The 76-year-old leader, known for his deadly anti-drugs crackdown, brash rhetoric and unorthodox political style, earlier accepted the ruling party’s nomination for him to seek the vice presidency in the May 9 elections. The decision outraged many of his opponents, who have described him as a human rights calamity in an Asian bastion of democracy.

Duterte announced his surprise withdrawal from the election after accompanying his former longtime aide, Sen. Bong Go, who registered his vice presidential candidacy instead under the ruling party at a Commission on Elections center.

Philippine presidents are limited by the constitution to a single six-year term, and opponents had said they would question the legality of Duterte’s announced vice presidential run before the Supreme Court if he pursued it.

While two past presidents have run for lower elected positions and won after their terms ended in recent history, Duterte was the first to consider running for the vice presidency. If he did pursue the candidacy and win, that could elevate him back to the presidency if the elected leader dies or is incapacitated for any reason.

Duterte’s withdrawal could pave the way for the possible presidential run of his daughter Sara Duterte, who is currently the mayor of southern Davao city. She has been prodded by many supporters to make a bid to succeed her father and has topped independent public opinion surveys on who should lead the country next.

But after her father initially declared that he would seek the vice presidency, Sara Duterte announced she would not run for president, saying she and her father have agreed that only one Duterte would run for a national office next year.

Shortly after Duterte announced he was backing out from the vice-presidential run, his daughter filed her papers for reelection in Davao city, although speculation remains rife that she will eventually withdraw from her mayoral reelection bid and seek the presidency.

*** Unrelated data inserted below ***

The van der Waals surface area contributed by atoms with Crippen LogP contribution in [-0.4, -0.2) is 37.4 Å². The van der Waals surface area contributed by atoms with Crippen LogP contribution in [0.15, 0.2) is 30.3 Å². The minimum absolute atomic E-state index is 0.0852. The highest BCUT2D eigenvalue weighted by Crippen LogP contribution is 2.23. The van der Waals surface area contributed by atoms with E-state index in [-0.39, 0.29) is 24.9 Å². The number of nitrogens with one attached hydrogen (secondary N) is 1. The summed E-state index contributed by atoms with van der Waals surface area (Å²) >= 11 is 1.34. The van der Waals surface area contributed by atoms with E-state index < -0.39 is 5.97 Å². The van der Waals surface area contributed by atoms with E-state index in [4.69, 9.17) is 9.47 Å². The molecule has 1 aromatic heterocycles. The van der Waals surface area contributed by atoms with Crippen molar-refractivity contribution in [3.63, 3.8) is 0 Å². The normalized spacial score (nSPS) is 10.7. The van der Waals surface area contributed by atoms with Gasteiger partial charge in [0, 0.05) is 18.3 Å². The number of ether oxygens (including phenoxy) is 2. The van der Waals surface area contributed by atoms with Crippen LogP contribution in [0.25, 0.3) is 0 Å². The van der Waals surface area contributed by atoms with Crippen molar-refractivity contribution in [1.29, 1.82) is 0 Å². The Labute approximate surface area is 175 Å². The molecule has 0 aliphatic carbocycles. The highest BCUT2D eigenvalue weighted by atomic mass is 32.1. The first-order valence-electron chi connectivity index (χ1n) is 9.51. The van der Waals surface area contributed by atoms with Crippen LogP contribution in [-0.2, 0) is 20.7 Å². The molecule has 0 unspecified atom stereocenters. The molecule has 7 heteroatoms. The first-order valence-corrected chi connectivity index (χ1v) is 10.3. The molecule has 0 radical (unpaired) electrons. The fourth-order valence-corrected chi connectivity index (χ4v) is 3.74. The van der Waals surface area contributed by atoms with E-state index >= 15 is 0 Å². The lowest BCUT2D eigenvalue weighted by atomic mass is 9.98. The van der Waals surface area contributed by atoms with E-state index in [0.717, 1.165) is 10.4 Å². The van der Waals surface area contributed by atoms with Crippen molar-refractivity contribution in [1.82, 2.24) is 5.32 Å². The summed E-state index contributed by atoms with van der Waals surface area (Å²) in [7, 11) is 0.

President Duterte took office in 2016 and immediately launched a crackdown on illegal drugs that has left more than 6,000 mostly petty suspects dead and alarmed Western governments and human rights groups. The International Criminal Court has launched an investigation of the killings, but he has vowed never to cooperate with the inquiry and allow ICC investigators into the country.

Duterte was a former longtime Davao city mayor, government prosecutor and legislator in a colorful political career that spanned more than three decades. He will be remembered by many for his extra-tough approach to criminality that earned him monikers such as “Duterte Harry,” after Clint Eastwood’s police character who had little regard for the law.

When he exits from politics, he would likely be hounded by lawsuits arising from his violent anti-criminality campaign. He cited that concern in July as one of the reasons he accepted the ruling PDP-Laban party’s nomination for him to be its vice-presidential aspirant.

A U.S.-based human rights group said Duterte would do everything in his power to support a friendly successor and would harness his lingering influence in retirement to shield himself from an array of potential criminal charges.